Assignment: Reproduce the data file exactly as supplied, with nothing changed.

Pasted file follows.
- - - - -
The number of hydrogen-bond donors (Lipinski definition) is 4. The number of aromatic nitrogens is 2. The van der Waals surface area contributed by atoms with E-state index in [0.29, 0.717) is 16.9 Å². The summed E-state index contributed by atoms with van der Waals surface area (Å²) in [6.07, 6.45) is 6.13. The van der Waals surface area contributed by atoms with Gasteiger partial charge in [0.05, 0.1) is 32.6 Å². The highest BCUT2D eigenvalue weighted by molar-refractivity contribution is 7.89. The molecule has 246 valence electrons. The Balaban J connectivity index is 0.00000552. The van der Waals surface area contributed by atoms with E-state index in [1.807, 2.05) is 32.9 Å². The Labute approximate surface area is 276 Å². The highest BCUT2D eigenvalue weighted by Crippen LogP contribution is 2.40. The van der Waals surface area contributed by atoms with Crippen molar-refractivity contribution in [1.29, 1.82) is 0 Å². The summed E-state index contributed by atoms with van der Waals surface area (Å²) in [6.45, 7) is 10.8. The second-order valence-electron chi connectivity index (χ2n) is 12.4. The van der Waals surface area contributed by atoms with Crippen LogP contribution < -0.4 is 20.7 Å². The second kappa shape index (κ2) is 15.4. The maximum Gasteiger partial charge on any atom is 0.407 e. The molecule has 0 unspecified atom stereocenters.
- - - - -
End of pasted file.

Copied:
The number of hydrogen-bond donors (Lipinski definition) is 4. The number of aromatic nitrogens is 2. The van der Waals surface area contributed by atoms with E-state index in [0.29, 0.717) is 16.9 Å². The summed E-state index contributed by atoms with van der Waals surface area (Å²) in [6.07, 6.45) is 6.13. The van der Waals surface area contributed by atoms with Gasteiger partial charge in [0.05, 0.1) is 32.6 Å². The highest BCUT2D eigenvalue weighted by molar-refractivity contribution is 7.89. The molecule has 246 valence electrons. The Balaban J connectivity index is 0.00000552. The van der Waals surface area contributed by atoms with E-state index in [1.807, 2.05) is 32.9 Å². The Labute approximate surface area is 276 Å². The highest BCUT2D eigenvalue weighted by Crippen LogP contribution is 2.40. The van der Waals surface area contributed by atoms with Crippen molar-refractivity contribution in [1.29, 1.82) is 0 Å². The summed E-state index contributed by atoms with van der Waals surface area (Å²) in [6.45, 7) is 10.8. The second-order valence-electron chi connectivity index (χ2n) is 12.4. The van der Waals surface area contributed by atoms with Crippen LogP contribution < -0.4 is 20.7 Å². The second kappa shape index (κ2) is 15.4. The maximum Gasteiger partial charge on any atom is 0.407 e. The molecule has 0 unspecified atom stereocenters.